by Talia Hibbert
Publisher: Nixon House
Publication Date: April 22, 2020
I received this book for free from Publisher in exchange for an honest review. This does not affect my opinion of the book or the content of my review.My rating:
Protective. Obsessive. And rough around the edges.
James Foster knows the rules: you don’t fall for your best friend’s little sister. Nina is too young, too reckless, and too busy saving the world to be tied down by the commitment he craves.
If he was smart, he’d stop wanting her. But she’s the one thing on earth James just can’t quit.
Fierce. Principled. And impossible to resist.
Political campaigner Nina Chapman is sick of one-time things. She wants forever, and she wants it with her brother’s best friend—but James still sees her as a child to be coddled.
So when a controversial article lands Nina in hot water, she finds herself under his protection and under his roof. It’s a shame James doesn’t want her in his bed, too.
…Or does he?
Warning: this red-hot novella contains one radical leftist heroine, one over-protective hero, one annoying childhood nickname, and a shared apartment with only one bed. Also, Brexit. But not too much, I promise.
Please note:a version of this novella was previously published as Resisting Desire in the Rogue Nights anthology. This version has been revised and expanded to double its previous length.
First off, this is an expanded reissue of Talia Hibbert’s “Resisting Desire” from the Rogue Nights anthology. I reviewed it ages ago (has Brexit really been going on so long?) and remembered enjoying it, so I was excited to see what had been added and revisit some old friends. This is set after the two Dirty British Romance books, and while the main characters from Wanna Bet? make an appearance, this could be read as a standalone with no issues.
“Three years of unrequited adoration was more than enough. She was a dignified sort of woman, after all.”
Nina runs a website dedicated to independent political reporting, and her latest article on Brexit has led to death threats. Afraid to stay in her own home, and knowing the police will be of no help, she reaches out to her brother’s best friend James for help. Problem is, things are a bit awkward between the childhood friends after a kiss led to a make out session that blew both their minds. Can they go back to being just friends, or is whatever between them worth risking that friendship to explore?
“Everything was awful right now—monumentally awful—and this man was her only haven.
She couldn’t risk it. She couldn’t risk him.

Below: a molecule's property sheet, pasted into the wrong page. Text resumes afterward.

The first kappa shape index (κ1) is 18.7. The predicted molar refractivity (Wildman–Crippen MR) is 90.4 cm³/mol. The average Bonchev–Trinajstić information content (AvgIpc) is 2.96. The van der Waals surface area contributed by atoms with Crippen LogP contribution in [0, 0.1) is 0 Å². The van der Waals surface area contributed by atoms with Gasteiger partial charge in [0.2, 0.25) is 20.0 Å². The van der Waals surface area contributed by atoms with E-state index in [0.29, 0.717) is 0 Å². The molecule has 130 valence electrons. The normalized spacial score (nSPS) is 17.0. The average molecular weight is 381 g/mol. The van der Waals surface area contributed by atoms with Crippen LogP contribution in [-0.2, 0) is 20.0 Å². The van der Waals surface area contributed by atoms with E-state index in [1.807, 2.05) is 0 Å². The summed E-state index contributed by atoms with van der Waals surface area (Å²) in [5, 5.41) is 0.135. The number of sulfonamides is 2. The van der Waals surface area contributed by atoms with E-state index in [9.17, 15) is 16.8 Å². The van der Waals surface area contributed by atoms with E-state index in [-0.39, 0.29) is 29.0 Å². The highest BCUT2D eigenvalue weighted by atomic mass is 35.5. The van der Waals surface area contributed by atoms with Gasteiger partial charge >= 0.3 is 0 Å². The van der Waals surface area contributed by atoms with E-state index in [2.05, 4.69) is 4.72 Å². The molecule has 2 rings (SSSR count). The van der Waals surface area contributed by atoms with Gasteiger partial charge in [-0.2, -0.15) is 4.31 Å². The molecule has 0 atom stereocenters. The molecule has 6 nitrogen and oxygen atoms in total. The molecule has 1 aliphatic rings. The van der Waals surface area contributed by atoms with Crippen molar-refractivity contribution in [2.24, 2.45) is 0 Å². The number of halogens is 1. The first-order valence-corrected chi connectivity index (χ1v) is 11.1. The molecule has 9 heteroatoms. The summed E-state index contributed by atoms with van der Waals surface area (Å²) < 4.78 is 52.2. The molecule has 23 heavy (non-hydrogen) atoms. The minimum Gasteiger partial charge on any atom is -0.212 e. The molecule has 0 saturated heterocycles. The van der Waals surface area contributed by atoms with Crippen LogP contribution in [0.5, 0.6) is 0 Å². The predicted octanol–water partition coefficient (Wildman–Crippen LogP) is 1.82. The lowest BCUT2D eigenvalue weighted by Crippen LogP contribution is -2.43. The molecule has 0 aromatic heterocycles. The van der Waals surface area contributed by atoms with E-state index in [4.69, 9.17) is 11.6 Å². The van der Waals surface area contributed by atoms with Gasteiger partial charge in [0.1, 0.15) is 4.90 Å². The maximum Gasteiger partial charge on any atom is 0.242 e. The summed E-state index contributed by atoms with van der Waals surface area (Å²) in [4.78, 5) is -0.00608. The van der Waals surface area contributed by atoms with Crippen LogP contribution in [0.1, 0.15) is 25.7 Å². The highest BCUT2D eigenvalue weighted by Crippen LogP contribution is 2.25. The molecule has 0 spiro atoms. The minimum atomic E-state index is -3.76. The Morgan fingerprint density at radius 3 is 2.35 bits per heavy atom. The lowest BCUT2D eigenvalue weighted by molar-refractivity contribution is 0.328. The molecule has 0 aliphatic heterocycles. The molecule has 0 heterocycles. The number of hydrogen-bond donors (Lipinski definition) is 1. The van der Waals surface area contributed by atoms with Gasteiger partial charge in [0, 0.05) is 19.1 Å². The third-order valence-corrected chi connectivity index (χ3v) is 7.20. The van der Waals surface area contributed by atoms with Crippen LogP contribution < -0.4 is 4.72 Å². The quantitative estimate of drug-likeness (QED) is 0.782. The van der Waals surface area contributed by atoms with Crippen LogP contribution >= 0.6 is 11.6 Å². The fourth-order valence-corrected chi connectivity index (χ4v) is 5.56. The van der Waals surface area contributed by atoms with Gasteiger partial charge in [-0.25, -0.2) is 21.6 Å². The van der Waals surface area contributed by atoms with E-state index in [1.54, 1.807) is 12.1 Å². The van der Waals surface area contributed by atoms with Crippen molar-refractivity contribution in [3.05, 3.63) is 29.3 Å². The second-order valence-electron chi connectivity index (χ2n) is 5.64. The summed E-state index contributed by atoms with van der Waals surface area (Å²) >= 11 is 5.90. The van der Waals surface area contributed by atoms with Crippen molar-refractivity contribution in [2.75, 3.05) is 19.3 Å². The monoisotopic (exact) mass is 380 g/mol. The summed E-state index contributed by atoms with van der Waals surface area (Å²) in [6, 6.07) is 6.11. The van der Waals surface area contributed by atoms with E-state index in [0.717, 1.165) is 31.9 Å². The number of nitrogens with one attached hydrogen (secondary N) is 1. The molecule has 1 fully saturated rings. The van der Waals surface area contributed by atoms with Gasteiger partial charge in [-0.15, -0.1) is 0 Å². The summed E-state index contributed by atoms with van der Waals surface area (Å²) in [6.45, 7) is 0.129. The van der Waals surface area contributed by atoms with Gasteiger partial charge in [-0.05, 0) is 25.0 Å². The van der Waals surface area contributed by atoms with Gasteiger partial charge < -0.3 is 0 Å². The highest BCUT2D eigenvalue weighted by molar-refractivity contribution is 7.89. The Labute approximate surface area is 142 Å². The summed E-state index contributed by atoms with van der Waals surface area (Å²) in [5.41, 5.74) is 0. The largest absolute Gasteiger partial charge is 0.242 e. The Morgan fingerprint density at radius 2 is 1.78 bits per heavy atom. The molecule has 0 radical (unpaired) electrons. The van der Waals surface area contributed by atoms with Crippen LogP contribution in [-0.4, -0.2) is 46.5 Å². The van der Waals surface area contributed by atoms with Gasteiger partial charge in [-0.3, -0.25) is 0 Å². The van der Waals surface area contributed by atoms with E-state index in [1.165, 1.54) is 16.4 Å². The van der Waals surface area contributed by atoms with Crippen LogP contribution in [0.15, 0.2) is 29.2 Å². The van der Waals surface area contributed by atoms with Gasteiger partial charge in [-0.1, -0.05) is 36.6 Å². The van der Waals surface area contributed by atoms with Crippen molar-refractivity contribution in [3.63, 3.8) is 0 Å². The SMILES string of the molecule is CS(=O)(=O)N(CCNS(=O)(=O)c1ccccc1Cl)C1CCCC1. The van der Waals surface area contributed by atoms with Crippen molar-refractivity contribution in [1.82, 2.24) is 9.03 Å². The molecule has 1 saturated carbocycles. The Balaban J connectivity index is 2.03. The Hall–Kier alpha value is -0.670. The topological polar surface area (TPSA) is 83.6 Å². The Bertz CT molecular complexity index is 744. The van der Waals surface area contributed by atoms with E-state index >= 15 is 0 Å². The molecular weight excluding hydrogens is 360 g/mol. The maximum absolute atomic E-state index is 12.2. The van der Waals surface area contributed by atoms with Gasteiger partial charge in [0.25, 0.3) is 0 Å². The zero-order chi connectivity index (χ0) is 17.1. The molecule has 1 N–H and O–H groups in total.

Not now. Not ever.”
This novella is a whole bucketful of tropes – sibling’s best friend, friends to lovers, and forced proximity. While the sibling’s best friend trope is there – it’s how Nina and James met and became friends themselves – the worry about what her brother might think/James jeopardizing his friendship with him isn’t a big focus of the book, which I appreciated as that trope can make me go all “down with the patriarchy!” pretty quickly. Most of the fear of acting on their feelings is that they’ll ruin their own friendship – or rather, that a spur of the moment kiss (that led to a whole lot more) already has. Nina tends towards love-’em-and-leave-’em, and James worries that changing the terms of their relationship will mean that he’ll become just another notch on her bedpost. So while it hurts to keep his feelings from her, it’d hurt James’ heart even more if she left his life completely. Nina has some of the same worries, though for her, it’s more that she thinks he still has her cast firmly in the “kid sister” role, and his
“oh hell no” reaction to the steamy goings-on on his couch have cemented her commitment to keeping things platonic. It doesn’t help either of them that the awkwardness between them – six weeks of no contact – also happened squarely when Nina began receiving death threats, so James blames his libido for not being there for Nina when she needed him. My favorite part of this story, though, is that while Nina does lean on James for support, she’s the one who figures out the solution to her problems.
While many scenes have been expanded, my favorite addition was a trip to a trampoline party place. Seeing Nina and James goofing around together added a new dimension to their relationship that wasn’t present before. It’s a nice bit of lightness, too, as Ms. Hibbert doesn’t shy away from the realities of police racism and the double-standards for women in media, especially Black women, or the tension between doing what is right and protecting those you love.
The original story was one of the first things by Talia Hibbert that I read, and even though I’ve gobbled up the rest of her books since then, this one is still a sentimental favorite!